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How to Deal When Leadership Gets Lonely

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Ever wonder how you’ll make it through the next year of ministry? Or month? Or week? Here’s how to lead when you’re traveling through personal darkness.

A friend of mine is an international speaker, and he often jokes about not having a “real” job. I first met him some 20 years ago, and he impressed me so much that I decided I, too, wanted to be a professional speaker. I mean, how difficult could it be to open your mouth and flap your lips in front of hundreds of people? He made it look so easy, yet I discovered how much work was really involved — and how looks can be deceiving.

My friend spent years refining his speeches, polishing his programs, and practicing to the point of near perfection. And no matter what was going on in his life or how he felt, the show went on. Through the years, I’ve held many roles in leadership and did develop a speaking career, although nothing that would hold a candle to my friend’s accomplishments. Whether I was speaking on stage or leading a team, I realized that the lights were on and everyone was watching… no matter what. When you’re a leader, you’re a leader 24/7.

You probably feel the same way in your role… it looked so easy! Then you jumped into the deep end of the children’s ministry pool and have been treading water ever since, trying desperately not to drown. Welcome to the world of leadership!

The Leader’s Reality

It’s not just your imagination: Everyone really is looking to you as a leader. And it can feel as though you don’t have the latitude for the occasional bad day or room for a personal issue. And let’s be honest, our culture expects leaders to keep their personal lives at home because they have no place at work. The reality is that our work comes home with us — and our problems at home come to work. We’re human and we all have issues like everyone else. But leaders are expected to simply press on through their trials. Why?

The Leader’s Creed

A scene from the movie Saving Private Ryan with Tom Hanks resonates with leaders. It’s the one where the Captain, played by Hanks, breaks down after years of stuffing emotions from the awful war — the things he’s seen, the things he’s done. He finally falls apart… all alone. A few scenes earlier, the Captain’s troops had asked him why they never saw him in a bad mood. He responded by saying that leaders don’t complain down the line — they go up the chain of command. But what he didn’t mention was that those up the chain of command really don’t want to hear about it. So the reality, as we see so dramatically played out on film, is that leaders often have no one to turn to; they tend to suffer silently and alone.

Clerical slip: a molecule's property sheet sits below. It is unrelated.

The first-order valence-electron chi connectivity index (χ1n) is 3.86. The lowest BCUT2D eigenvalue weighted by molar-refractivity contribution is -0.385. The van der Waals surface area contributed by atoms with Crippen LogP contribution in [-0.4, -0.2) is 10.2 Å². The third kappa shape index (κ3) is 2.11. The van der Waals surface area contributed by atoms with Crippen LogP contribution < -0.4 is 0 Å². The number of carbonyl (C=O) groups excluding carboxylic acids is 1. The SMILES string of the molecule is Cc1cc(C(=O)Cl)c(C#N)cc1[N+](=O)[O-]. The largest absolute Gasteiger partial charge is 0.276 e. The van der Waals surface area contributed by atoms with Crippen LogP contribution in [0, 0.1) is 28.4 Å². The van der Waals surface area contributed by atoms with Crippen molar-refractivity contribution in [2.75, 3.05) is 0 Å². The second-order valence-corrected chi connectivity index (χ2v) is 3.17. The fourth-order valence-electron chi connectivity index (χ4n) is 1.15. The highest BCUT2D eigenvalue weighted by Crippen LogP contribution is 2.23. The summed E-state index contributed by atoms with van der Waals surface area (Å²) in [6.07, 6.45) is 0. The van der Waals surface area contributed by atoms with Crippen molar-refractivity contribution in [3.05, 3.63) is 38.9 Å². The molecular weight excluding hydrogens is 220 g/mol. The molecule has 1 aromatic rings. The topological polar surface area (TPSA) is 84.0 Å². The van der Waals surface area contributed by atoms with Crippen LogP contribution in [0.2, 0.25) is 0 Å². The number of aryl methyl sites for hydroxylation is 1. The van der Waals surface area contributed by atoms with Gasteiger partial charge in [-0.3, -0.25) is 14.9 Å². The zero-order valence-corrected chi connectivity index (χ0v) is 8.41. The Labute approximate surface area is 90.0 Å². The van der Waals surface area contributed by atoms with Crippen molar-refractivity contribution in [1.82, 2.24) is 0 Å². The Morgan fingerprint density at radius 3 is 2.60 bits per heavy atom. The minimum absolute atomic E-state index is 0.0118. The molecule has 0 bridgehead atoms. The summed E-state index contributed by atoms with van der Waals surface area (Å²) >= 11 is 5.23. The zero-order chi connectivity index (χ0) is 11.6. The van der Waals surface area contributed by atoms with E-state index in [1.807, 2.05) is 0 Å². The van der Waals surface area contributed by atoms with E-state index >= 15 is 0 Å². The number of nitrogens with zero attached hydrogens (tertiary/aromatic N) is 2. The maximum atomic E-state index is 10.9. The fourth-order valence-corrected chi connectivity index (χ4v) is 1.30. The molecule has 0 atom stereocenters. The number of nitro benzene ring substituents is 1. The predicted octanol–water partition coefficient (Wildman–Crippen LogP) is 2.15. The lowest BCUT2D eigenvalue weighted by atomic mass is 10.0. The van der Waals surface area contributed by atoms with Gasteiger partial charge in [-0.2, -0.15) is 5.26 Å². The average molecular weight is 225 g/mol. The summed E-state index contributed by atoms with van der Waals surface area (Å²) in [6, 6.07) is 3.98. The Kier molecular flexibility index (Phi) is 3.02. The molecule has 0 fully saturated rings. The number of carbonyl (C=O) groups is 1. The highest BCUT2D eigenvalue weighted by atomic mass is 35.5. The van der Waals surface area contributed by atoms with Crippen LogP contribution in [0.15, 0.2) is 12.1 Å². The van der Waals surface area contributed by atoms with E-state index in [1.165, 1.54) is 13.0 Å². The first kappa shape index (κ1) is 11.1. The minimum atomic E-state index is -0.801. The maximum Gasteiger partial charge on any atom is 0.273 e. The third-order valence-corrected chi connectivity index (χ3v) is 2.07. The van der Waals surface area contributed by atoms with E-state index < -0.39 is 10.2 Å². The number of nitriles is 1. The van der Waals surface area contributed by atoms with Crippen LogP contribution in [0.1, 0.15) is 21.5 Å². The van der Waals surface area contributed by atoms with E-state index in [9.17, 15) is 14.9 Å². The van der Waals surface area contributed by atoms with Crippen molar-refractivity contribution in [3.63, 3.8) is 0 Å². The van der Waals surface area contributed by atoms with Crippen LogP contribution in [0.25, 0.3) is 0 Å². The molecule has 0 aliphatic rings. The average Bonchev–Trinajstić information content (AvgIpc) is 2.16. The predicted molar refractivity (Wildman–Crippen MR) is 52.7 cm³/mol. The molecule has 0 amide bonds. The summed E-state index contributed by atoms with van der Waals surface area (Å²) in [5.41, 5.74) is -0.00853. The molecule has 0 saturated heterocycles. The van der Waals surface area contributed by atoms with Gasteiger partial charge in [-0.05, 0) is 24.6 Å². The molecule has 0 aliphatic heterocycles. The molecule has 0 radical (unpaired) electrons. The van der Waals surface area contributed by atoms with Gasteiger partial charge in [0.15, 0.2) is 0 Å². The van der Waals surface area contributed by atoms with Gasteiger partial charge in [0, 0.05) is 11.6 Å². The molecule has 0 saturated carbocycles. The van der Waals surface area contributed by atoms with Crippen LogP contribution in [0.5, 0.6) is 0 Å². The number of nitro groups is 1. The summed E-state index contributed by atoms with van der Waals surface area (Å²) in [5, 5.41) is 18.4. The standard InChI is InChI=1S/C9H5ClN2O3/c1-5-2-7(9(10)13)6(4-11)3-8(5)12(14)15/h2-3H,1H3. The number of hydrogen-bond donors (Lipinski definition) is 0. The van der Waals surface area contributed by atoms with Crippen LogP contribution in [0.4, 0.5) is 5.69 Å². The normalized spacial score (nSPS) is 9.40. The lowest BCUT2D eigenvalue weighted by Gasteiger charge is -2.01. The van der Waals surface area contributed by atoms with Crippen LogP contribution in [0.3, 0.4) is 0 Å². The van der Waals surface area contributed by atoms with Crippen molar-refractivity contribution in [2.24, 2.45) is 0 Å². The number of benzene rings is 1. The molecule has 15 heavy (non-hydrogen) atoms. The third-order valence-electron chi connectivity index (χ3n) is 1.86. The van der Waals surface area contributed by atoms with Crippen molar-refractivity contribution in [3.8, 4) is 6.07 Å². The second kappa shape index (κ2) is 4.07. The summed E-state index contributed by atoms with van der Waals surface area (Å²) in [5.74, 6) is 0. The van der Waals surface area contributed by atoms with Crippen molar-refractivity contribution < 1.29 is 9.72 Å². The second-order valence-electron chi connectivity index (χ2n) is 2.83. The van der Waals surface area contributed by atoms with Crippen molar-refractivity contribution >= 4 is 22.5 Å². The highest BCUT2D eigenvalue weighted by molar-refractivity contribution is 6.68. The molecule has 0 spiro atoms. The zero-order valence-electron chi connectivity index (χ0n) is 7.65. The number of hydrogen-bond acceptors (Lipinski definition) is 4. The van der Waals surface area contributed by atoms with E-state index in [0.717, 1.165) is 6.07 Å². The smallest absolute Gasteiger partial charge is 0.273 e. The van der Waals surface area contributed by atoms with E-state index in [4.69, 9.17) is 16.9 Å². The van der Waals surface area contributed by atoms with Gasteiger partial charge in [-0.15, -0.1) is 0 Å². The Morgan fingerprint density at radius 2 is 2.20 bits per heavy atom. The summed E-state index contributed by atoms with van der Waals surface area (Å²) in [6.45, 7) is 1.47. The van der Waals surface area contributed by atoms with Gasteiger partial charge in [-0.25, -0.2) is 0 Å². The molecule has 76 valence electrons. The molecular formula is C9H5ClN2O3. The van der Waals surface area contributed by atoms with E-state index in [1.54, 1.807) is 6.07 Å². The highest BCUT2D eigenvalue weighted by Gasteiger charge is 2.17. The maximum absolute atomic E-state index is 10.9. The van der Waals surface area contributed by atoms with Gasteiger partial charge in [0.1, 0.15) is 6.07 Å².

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Your leadership role challenges you every day as you struggle to balance guiding and directing team members while ministering and mentoring a wide scope of people of varying ages. On top of that, you likely have your own responsibilities to attend to. So what happens when your personal life hits a speed bump… or completely and utterly crashes?

I’ve been there, and I want you to know I understand how isolating it feels. But I also want to suggest this: “I’ve met the enemy, and it is me.” Unfortunately, the very things that make us good leaders (strong will, determination, dedication to serving, and so on) can also make us lousy at dealing with personal issues. We “suck it up,” take it like a pro, and press on — or at least that’s what I did, because I really didn’t know any other way.

The Lonely Road

During my dark days (I’ll spare you the details, but suffice it to say I was going through almost all major stress factors at once while trying to maintain my career), I spent a lot of energy putting on my happy face. In fact, most people had no clue as to what I was going through. Sadly, I thought that was a badge of honor at the time. The less people knew about how horrible my life really was, the more in control I thought I was. In addition, I think I used leading as a way to hide from my personal life. We can often pour ourselves into our role in hopes that “home stuff” will sort itself out. Then days turn into weeks, weeks into months, and months into years. When we avoid the hard stuff, time doesn’t heal — it only compounds the fracture.

But how does one learn to cope? My parents certainly didn’t sit me down and say, “Hey, honey, when your life falls apart one day, here’s how to get through it.” I don’t think I’m alone in that. Our education and training doesn’t address it either, so we have to make smarter decisions. And by doing so, we actually become better leaders.

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